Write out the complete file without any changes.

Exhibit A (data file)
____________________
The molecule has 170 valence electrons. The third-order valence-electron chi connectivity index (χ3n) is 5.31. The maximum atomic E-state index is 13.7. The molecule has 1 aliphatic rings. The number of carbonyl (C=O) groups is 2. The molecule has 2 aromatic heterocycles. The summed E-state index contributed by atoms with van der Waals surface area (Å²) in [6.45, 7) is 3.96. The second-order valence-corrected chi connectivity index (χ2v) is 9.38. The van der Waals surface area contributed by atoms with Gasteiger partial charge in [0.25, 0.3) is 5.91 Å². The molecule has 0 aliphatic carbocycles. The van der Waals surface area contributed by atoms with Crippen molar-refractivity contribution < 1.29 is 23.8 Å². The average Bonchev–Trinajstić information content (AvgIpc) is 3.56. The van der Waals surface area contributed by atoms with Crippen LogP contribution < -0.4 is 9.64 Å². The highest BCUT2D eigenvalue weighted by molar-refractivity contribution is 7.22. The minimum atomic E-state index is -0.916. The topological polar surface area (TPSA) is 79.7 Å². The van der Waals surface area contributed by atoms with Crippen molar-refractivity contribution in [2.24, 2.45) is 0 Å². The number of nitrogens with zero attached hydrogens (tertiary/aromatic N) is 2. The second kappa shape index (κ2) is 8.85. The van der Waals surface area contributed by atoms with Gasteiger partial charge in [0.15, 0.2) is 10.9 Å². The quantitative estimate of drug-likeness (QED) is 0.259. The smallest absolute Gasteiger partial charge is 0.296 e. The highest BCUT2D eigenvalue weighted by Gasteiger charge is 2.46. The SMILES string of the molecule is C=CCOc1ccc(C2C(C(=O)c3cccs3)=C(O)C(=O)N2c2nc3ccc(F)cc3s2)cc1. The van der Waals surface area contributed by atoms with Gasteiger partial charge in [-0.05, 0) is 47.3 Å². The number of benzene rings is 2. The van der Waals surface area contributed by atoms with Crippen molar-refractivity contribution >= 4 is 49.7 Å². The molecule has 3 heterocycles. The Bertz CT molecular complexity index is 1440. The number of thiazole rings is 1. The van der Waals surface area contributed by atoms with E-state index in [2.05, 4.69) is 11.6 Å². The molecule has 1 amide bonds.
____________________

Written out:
The molecule has 170 valence electrons. The third-order valence-electron chi connectivity index (χ3n) is 5.31. The maximum atomic E-state index is 13.7. The molecule has 1 aliphatic rings. The number of carbonyl (C=O) groups is 2. The molecule has 2 aromatic heterocycles. The summed E-state index contributed by atoms with van der Waals surface area (Å²) in [6.45, 7) is 3.96. The second-order valence-corrected chi connectivity index (χ2v) is 9.38. The van der Waals surface area contributed by atoms with Gasteiger partial charge in [0.25, 0.3) is 5.91 Å². The molecule has 0 aliphatic carbocycles. The van der Waals surface area contributed by atoms with Crippen molar-refractivity contribution < 1.29 is 23.8 Å². The average Bonchev–Trinajstić information content (AvgIpc) is 3.56. The van der Waals surface area contributed by atoms with Crippen LogP contribution < -0.4 is 9.64 Å². The highest BCUT2D eigenvalue weighted by molar-refractivity contribution is 7.22. The minimum atomic E-state index is -0.916. The topological polar surface area (TPSA) is 79.7 Å². The van der Waals surface area contributed by atoms with Crippen molar-refractivity contribution in [2.24, 2.45) is 0 Å². The number of nitrogens with zero attached hydrogens (tertiary/aromatic N) is 2. The second kappa shape index (κ2) is 8.85. The van der Waals surface area contributed by atoms with Gasteiger partial charge in [0.15, 0.2) is 10.9 Å². The quantitative estimate of drug-likeness (QED) is 0.259. The smallest absolute Gasteiger partial charge is 0.296 e. The highest BCUT2D eigenvalue weighted by Gasteiger charge is 2.46. The SMILES string of the molecule is C=CCOc1ccc(C2C(C(=O)c3cccs3)=C(O)C(=O)N2c2nc3ccc(F)cc3s2)cc1. The van der Waals surface area contributed by atoms with Gasteiger partial charge in [-0.05, 0) is 47.3 Å². The number of benzene rings is 2. The van der Waals surface area contributed by atoms with Crippen molar-refractivity contribution >= 4 is 49.7 Å². The molecule has 3 heterocycles. The Bertz CT molecular complexity index is 1440. The number of thiazole rings is 1. The van der Waals surface area contributed by atoms with E-state index in [2.05, 4.69) is 11.6 Å². The molecule has 1 amide bonds.